But one thing is clear, he said. Companies’ roles in trading commodities are more crucial to support stability in the world today. He said this includes stability through access to safe, affordable food, stability through access to essential metals, minerals and energy, and stability through mitigating financial risk in an increasingly volatile global environment.

Mr. Page stressed that trading across national boundaries “is a necessity, not a luxury.”

“And as we face into a global population perhaps reaching 9 billion by mid-century, an even greater proportion of the world’s food will need to move across oceans to feed the people,” he said. “National self-sufficiency in food or in each individual food stuff will not suffice.”

 Trading will continue to be important, but the perceptions of trading have changed, and not for the better, he said. The term has become wrapped up and confused with speculation, hoarding, market fixing, monopolies, cartels and bad practices, he said.

“We should not be afraid to point out the difference,” Mr. Page explained. “We should not ignore or underestimate the significant value we bring to people’s lives every day through moving food and crops from places of surplus to areas of deficit, or providing safe and efficient storage, minimizing waste, maximizing productivity, or supporting farmers with crop inputs, pre-financing or access to markets, managing risks or trading coal, electricity, natural gas, petroleum, iron ore and basic metals.”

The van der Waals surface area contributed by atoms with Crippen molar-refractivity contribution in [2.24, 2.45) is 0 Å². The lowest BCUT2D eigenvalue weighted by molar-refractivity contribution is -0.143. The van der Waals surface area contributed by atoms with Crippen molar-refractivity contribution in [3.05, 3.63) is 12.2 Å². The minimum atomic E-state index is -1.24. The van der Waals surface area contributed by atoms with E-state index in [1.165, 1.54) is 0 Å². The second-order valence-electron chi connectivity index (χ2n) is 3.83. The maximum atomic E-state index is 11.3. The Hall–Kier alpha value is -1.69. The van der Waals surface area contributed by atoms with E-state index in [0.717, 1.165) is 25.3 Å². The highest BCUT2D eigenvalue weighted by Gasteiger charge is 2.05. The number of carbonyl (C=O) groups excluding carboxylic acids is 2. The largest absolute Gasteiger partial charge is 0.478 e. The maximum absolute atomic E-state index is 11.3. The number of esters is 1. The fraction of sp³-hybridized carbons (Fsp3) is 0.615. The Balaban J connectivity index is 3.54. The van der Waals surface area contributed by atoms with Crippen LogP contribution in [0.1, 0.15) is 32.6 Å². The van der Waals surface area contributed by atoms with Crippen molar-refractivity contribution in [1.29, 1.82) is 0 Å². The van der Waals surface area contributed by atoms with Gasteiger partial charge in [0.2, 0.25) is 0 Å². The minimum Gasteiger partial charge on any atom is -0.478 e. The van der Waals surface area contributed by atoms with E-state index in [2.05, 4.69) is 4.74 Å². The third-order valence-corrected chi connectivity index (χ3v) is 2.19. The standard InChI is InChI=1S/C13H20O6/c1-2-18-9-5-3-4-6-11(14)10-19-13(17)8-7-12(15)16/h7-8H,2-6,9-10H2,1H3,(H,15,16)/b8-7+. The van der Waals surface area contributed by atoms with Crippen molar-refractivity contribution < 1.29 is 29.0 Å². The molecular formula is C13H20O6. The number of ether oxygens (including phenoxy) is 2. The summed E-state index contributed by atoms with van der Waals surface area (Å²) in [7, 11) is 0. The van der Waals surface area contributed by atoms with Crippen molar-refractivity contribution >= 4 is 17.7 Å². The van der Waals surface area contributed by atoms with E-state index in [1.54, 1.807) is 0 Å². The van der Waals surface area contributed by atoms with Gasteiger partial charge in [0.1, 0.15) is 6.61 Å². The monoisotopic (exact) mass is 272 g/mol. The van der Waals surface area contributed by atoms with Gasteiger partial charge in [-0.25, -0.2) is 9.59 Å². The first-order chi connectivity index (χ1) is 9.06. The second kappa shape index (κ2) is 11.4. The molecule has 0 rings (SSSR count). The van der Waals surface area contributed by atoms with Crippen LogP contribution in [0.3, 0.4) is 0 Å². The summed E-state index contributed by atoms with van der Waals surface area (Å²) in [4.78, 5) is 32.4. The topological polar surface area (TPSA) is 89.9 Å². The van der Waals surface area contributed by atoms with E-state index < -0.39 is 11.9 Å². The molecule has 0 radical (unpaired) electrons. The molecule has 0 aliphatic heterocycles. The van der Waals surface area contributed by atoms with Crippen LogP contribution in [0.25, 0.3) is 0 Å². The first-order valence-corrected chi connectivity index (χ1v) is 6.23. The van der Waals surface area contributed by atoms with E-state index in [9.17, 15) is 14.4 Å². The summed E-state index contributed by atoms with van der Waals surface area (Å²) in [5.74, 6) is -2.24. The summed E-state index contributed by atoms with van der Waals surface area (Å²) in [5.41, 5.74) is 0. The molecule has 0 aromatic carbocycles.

Mr. Page said trading goes “bad” when it becomes separated from the management of the supply chain and becomes driven by a short-term horizon, and when the management of risk and the seizing of opportunity become detached from its consequences.

“Cargill has ever believed in a noble purpose — our vision ‘to be the global leader in nourishing people’ speaks to our belief,” Mr. Page said. “We have long been at the forefront of such behavior:  storing crops and minimizing spoilage; painting the bottom of ships to reduce energy use in propulsion; championing the use of green technologies to harness the wind in ocean transportation; sourcing responsibly; developing supply chains that respect people and human rights; using and promoting the most responsible practices across all our businesses; demanding and expecting the highest behavioral standards from our people. Constantly being innovative, and working to meet the existing, evolving and often unspoken needs of customers and consumers around the world with physical products and tangible solutions.”